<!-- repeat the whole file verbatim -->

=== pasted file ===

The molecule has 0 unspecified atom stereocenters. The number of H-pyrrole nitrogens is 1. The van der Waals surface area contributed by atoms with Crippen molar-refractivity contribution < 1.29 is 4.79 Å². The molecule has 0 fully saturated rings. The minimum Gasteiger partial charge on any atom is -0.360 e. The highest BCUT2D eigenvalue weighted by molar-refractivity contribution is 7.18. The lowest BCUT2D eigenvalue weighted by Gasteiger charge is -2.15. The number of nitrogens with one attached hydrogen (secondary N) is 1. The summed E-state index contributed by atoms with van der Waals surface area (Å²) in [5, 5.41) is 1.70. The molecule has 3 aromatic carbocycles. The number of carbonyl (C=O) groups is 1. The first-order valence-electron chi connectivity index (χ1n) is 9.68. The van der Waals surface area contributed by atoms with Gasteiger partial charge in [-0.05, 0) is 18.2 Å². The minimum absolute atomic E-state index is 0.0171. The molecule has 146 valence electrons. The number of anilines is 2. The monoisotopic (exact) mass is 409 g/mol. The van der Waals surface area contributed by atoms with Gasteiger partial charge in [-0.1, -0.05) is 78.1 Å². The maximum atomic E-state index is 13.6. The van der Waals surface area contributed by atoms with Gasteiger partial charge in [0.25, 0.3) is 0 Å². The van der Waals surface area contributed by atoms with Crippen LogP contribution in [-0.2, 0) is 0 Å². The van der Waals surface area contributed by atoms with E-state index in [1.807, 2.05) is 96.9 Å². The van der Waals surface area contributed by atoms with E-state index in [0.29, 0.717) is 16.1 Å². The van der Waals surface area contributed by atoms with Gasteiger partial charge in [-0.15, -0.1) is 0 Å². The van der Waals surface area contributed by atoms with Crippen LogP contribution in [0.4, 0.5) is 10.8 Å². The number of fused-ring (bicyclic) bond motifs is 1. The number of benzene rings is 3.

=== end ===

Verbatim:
The molecule has 0 unspecified atom stereocenters. The number of H-pyrrole nitrogens is 1. The van der Waals surface area contributed by atoms with Crippen molar-refractivity contribution < 1.29 is 4.79 Å². The molecule has 0 fully saturated rings. The minimum Gasteiger partial charge on any atom is -0.360 e. The highest BCUT2D eigenvalue weighted by molar-refractivity contribution is 7.18. The lowest BCUT2D eigenvalue weighted by Gasteiger charge is -2.15. The number of nitrogens with one attached hydrogen (secondary N) is 1. The summed E-state index contributed by atoms with van der Waals surface area (Å²) in [5, 5.41) is 1.70. The molecule has 3 aromatic carbocycles. The number of carbonyl (C=O) groups is 1. The first-order valence-electron chi connectivity index (χ1n) is 9.68. The van der Waals surface area contributed by atoms with Gasteiger partial charge in [-0.05, 0) is 18.2 Å². The minimum absolute atomic E-state index is 0.0171. The molecule has 146 valence electrons. The number of anilines is 2. The monoisotopic (exact) mass is 409 g/mol. The van der Waals surface area contributed by atoms with Gasteiger partial charge in [-0.1, -0.05) is 78.1 Å². The maximum atomic E-state index is 13.6. The van der Waals surface area contributed by atoms with Gasteiger partial charge in [0.25, 0.3) is 0 Å². The van der Waals surface area contributed by atoms with Crippen LogP contribution in [-0.2, 0) is 0 Å². The van der Waals surface area contributed by atoms with E-state index in [1.807, 2.05) is 96.9 Å². The van der Waals surface area contributed by atoms with E-state index in [0.29, 0.717) is 16.1 Å². The van der Waals surface area contributed by atoms with Gasteiger partial charge in [-0.15, -0.1) is 0 Å². The van der Waals surface area contributed by atoms with Crippen LogP contribution in [0.4, 0.5) is 10.8 Å². The number of fused-ring (bicyclic) bond motifs is 1. The number of benzene rings is 3.